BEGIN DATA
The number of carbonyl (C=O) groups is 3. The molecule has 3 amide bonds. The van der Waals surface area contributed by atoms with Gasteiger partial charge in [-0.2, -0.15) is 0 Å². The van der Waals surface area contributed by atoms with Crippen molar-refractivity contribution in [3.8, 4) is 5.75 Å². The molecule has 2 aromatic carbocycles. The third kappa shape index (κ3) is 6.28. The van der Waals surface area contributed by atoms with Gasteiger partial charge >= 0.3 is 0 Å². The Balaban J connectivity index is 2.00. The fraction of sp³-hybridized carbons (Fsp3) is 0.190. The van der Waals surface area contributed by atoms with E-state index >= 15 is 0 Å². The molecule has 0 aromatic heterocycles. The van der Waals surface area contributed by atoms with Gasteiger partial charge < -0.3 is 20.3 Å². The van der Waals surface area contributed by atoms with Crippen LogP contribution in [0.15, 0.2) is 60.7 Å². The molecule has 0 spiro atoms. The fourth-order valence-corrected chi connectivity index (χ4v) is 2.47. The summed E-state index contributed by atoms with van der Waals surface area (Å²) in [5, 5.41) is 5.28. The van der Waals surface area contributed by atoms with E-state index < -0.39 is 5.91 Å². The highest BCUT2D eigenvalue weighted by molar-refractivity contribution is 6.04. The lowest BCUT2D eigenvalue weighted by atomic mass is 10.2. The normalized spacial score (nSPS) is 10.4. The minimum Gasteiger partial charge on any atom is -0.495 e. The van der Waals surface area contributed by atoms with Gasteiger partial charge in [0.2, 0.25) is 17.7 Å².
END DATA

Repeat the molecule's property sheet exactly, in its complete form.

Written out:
The number of carbonyl (C=O) groups is 3. The molecule has 3 amide bonds. The van der Waals surface area contributed by atoms with Gasteiger partial charge in [-0.2, -0.15) is 0 Å². The van der Waals surface area contributed by atoms with Crippen molar-refractivity contribution in [3.8, 4) is 5.75 Å². The molecule has 2 aromatic carbocycles. The third kappa shape index (κ3) is 6.28. The van der Waals surface area contributed by atoms with Gasteiger partial charge >= 0.3 is 0 Å². The Balaban J connectivity index is 2.00. The fraction of sp³-hybridized carbons (Fsp3) is 0.190. The van der Waals surface area contributed by atoms with E-state index >= 15 is 0 Å². The molecule has 0 aromatic heterocycles. The van der Waals surface area contributed by atoms with Gasteiger partial charge < -0.3 is 20.3 Å². The van der Waals surface area contributed by atoms with Crippen LogP contribution in [0.15, 0.2) is 60.7 Å². The molecule has 0 spiro atoms. The fourth-order valence-corrected chi connectivity index (χ4v) is 2.47. The summed E-state index contributed by atoms with van der Waals surface area (Å²) in [5, 5.41) is 5.28. The van der Waals surface area contributed by atoms with E-state index < -0.39 is 5.91 Å². The highest BCUT2D eigenvalue weighted by molar-refractivity contribution is 6.04. The lowest BCUT2D eigenvalue weighted by atomic mass is 10.2. The normalized spacial score (nSPS) is 10.4. The minimum Gasteiger partial charge on any atom is -0.495 e. The van der Waals surface area contributed by atoms with Gasteiger partial charge in [0.2, 0.25) is 17.7 Å².